Tag Archives: Incredible Edible

Incredible Edible harvest

Residents of Hale have started harvesting the ‘Incredible Edible’ tubs. This project started in April when tubs of compost were placed at the Bungalow, near the War Memorial and in the grounds of St Mark’s Church – and residents were invited to plant them with herbs, fruit, and vegetables.

The Reverend Lesley Crawley, a priest at St Mark’s said, “We were a bit worried that that tubs would remain empty, but they soon filled up with green beans, marrows, tomatoes and courgettes. Every week, when I looked out of the window at St Mark’s, another plant had miraculously appeared – it has been just magical, and so exciting.”

John Ely, a local resident and part of the Incredible Edible team said, “Last week I saw a family passing the Bungalow planter as I was watering it. I invited them to help themselves to courgette. The young lad, Ryan, duly obliged! Mum said ‘It will go in our stir fry tonight’. Now that is what Incredible Edible is all about! I noticed the large marrow at the Hale Rec planter has gone. Hopefully taken by another hungry resident.”

Incredible Edible is a community project that aims to increase our awareness of food and where it comes from, bringing communities together and helping make a step towards a more sustainable world. It seems to be working in Hale.

Incredible Edible Tubs

You may have seen a strange tub or two appearing in Upper Hale. There are actually three – one at the Bungalow, one near the War Memorial and on in the grounds of St Mark’s. They have been filled with compost so that anyone, you perhaps, can plant them with herbs, fruit, vegetables… anything edible!

Incredible Edible is a community project that increases our awareness of food and where it comes from and makes a step towards a more sustainable world where all of us can be fed without a negative impact on our world. It started in 2008 in Todmorden and is spreading across the country and indeed the world, bring communities together and having a great deal of fun doing it!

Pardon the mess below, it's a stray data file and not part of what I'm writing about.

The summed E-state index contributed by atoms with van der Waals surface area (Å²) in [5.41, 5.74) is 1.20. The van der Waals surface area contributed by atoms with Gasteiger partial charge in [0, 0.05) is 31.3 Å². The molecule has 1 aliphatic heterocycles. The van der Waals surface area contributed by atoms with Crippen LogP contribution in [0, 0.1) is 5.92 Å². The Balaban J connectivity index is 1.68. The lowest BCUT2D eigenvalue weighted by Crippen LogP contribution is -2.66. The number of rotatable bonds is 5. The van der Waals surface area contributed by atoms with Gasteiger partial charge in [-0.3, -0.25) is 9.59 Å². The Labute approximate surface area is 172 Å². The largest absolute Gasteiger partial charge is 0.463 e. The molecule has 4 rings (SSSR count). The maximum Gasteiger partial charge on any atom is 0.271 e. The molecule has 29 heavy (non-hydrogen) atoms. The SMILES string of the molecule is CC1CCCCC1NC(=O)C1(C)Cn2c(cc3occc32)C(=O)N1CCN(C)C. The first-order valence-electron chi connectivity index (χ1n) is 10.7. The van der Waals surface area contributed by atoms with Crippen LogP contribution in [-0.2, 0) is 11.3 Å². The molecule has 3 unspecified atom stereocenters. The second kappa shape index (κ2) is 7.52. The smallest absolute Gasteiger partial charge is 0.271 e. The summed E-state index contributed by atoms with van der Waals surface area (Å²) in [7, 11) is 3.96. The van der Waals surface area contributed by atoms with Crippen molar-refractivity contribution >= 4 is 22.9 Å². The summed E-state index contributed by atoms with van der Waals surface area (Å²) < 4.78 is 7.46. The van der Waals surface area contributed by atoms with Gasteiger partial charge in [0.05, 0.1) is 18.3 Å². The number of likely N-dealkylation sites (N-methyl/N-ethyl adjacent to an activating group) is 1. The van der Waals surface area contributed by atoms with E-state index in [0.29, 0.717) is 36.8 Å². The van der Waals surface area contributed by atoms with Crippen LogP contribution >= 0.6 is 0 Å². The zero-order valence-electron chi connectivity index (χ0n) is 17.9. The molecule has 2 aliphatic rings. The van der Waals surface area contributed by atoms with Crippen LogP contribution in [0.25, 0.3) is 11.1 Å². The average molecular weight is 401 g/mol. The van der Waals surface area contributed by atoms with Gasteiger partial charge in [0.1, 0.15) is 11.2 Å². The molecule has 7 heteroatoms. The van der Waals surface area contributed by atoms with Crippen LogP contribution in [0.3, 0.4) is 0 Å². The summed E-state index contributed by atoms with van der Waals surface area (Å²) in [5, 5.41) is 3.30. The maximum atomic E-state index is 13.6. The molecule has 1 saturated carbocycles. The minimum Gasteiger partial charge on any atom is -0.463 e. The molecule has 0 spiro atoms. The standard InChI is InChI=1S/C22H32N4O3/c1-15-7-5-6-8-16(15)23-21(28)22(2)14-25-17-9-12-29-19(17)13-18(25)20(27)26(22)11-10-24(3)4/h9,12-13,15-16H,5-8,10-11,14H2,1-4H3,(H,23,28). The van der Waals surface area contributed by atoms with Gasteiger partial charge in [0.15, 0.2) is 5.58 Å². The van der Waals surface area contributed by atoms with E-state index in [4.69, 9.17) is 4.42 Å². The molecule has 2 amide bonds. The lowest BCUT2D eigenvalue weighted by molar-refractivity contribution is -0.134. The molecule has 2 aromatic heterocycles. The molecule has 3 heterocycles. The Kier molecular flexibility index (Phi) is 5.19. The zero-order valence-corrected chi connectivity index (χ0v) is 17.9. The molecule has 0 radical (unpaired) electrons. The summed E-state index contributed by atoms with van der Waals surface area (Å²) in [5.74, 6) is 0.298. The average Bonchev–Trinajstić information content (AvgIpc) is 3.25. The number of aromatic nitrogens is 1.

The Reverend Lesley Crawley said, “If you spot the tubs then please plant in them – you don’t need permission! But find a way of labelling what you have planted and indicating to people how to tell when it will be ready to eat. Happy planting!”

You can find out more on the Incredible Edible website: http://incredibleediblenetwork.org.uk/

Incredible Edible Tubs

You may have seen a strange tub or two appearing in Upper Hale. There are actually three – one at the Bungalow, one near the War Memorial and on in the grounds of St Mark’s. They have been filled with compost so that anyone, you perhaps, can plant them with herbs, fruit, vegetables… anything edible!

Incredible Edible is a community project that increases our awareness of food and where it comes from and makes a step towards a more sustainable world where all of us can be fed without a negative impact on our world. It started in 2008 in Todmorden and is spreading across the country and indeed the world, bring communities together and having a great deal of fun doing it! You can read more here – http://incredibleediblenetwork.org.uk/

Anyway – back to the tubs – please plant in them – you don’t need permission! But find a way of labelling what you have planted and indicating to people how to tell when it will be ready to eat. Happy planting!

Lesley Crawley

Incredible Edible goes ahead in Hale